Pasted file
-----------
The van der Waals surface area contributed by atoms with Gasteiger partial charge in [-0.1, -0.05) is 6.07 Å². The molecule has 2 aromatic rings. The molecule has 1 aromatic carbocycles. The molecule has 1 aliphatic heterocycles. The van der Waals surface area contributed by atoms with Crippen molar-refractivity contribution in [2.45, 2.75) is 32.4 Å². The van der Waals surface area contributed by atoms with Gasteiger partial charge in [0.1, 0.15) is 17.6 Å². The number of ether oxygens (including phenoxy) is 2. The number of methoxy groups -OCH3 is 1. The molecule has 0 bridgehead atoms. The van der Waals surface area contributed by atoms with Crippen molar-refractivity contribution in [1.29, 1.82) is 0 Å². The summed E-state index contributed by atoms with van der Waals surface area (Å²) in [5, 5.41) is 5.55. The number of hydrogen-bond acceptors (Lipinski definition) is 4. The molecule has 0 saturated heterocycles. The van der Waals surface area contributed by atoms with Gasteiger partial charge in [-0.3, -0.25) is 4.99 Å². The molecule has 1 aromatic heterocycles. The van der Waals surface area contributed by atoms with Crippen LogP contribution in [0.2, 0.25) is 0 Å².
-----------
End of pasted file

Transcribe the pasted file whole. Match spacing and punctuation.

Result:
The van der Waals surface area contributed by atoms with Gasteiger partial charge in [-0.1, -0.05) is 6.07 Å². The molecule has 2 aromatic rings. The molecule has 1 aromatic carbocycles. The molecule has 1 aliphatic heterocycles. The van der Waals surface area contributed by atoms with Crippen molar-refractivity contribution in [2.45, 2.75) is 32.4 Å². The van der Waals surface area contributed by atoms with Gasteiger partial charge in [0.1, 0.15) is 17.6 Å². The number of ether oxygens (including phenoxy) is 2. The number of methoxy groups -OCH3 is 1. The molecule has 0 bridgehead atoms. The van der Waals surface area contributed by atoms with Crippen molar-refractivity contribution in [1.29, 1.82) is 0 Å². The summed E-state index contributed by atoms with van der Waals surface area (Å²) in [5, 5.41) is 5.55. The number of hydrogen-bond acceptors (Lipinski definition) is 4. The molecule has 0 saturated heterocycles. The van der Waals surface area contributed by atoms with Gasteiger partial charge in [-0.3, -0.25) is 4.99 Å². The molecule has 1 aromatic heterocycles. The van der Waals surface area contributed by atoms with Crippen LogP contribution in [0.2, 0.25) is 0 Å².